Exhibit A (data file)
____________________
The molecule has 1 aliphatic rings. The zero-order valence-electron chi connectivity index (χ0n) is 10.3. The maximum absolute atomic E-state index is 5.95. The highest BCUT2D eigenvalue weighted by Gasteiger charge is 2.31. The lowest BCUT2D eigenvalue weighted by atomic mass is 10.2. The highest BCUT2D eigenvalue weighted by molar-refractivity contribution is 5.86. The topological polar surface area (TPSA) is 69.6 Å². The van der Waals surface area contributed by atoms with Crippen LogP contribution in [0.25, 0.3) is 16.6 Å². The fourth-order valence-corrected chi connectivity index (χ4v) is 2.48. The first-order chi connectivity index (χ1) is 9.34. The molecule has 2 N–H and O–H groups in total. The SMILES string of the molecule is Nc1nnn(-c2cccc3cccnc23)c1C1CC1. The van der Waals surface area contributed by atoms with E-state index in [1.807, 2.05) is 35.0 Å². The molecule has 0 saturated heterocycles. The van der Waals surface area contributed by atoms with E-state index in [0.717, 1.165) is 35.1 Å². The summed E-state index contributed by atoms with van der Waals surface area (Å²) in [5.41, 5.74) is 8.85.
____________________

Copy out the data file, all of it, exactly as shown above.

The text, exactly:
The molecule has 1 aliphatic rings. The zero-order valence-electron chi connectivity index (χ0n) is 10.3. The maximum absolute atomic E-state index is 5.95. The highest BCUT2D eigenvalue weighted by Gasteiger charge is 2.31. The lowest BCUT2D eigenvalue weighted by atomic mass is 10.2. The highest BCUT2D eigenvalue weighted by molar-refractivity contribution is 5.86. The topological polar surface area (TPSA) is 69.6 Å². The van der Waals surface area contributed by atoms with Crippen LogP contribution in [0.25, 0.3) is 16.6 Å². The fourth-order valence-corrected chi connectivity index (χ4v) is 2.48. The first-order chi connectivity index (χ1) is 9.34. The molecule has 2 N–H and O–H groups in total. The SMILES string of the molecule is Nc1nnn(-c2cccc3cccnc23)c1C1CC1. The van der Waals surface area contributed by atoms with E-state index in [1.807, 2.05) is 35.0 Å². The molecule has 0 saturated heterocycles. The van der Waals surface area contributed by atoms with E-state index in [0.717, 1.165) is 35.1 Å². The summed E-state index contributed by atoms with van der Waals surface area (Å²) in [5.41, 5.74) is 8.85.